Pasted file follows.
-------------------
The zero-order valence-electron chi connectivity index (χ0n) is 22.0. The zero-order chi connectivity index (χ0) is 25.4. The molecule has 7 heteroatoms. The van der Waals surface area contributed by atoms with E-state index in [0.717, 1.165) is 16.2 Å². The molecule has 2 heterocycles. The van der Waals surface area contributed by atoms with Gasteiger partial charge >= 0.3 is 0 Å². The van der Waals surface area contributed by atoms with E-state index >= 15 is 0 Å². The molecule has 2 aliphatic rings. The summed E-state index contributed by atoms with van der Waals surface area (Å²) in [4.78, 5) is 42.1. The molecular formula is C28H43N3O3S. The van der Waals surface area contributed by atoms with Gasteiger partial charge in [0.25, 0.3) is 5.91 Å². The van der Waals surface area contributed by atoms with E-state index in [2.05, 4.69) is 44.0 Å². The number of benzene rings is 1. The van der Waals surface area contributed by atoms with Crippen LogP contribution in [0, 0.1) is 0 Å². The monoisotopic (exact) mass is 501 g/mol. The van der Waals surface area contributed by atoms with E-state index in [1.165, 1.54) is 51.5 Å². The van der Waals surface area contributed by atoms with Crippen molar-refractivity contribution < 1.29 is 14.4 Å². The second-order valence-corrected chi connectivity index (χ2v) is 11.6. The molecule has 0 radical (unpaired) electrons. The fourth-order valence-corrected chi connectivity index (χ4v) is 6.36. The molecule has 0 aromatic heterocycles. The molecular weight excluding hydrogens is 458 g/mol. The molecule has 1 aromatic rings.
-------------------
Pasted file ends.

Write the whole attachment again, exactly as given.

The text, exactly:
The zero-order valence-electron chi connectivity index (χ0n) is 22.0. The zero-order chi connectivity index (χ0) is 25.4. The molecule has 7 heteroatoms. The van der Waals surface area contributed by atoms with E-state index in [0.717, 1.165) is 16.2 Å². The molecule has 2 heterocycles. The van der Waals surface area contributed by atoms with Gasteiger partial charge >= 0.3 is 0 Å². The van der Waals surface area contributed by atoms with E-state index >= 15 is 0 Å². The molecule has 2 aliphatic rings. The summed E-state index contributed by atoms with van der Waals surface area (Å²) in [4.78, 5) is 42.1. The molecular formula is C28H43N3O3S. The van der Waals surface area contributed by atoms with Gasteiger partial charge in [0.25, 0.3) is 5.91 Å². The van der Waals surface area contributed by atoms with E-state index in [2.05, 4.69) is 44.0 Å². The number of benzene rings is 1. The van der Waals surface area contributed by atoms with Crippen LogP contribution in [0, 0.1) is 0 Å². The monoisotopic (exact) mass is 501 g/mol. The van der Waals surface area contributed by atoms with E-state index in [1.165, 1.54) is 51.5 Å². The van der Waals surface area contributed by atoms with Crippen molar-refractivity contribution < 1.29 is 14.4 Å². The second-order valence-corrected chi connectivity index (χ2v) is 11.6. The molecule has 0 radical (unpaired) electrons. The fourth-order valence-corrected chi connectivity index (χ4v) is 6.36. The molecule has 0 aromatic heterocycles. The molecular weight excluding hydrogens is 458 g/mol. The molecule has 1 aromatic rings.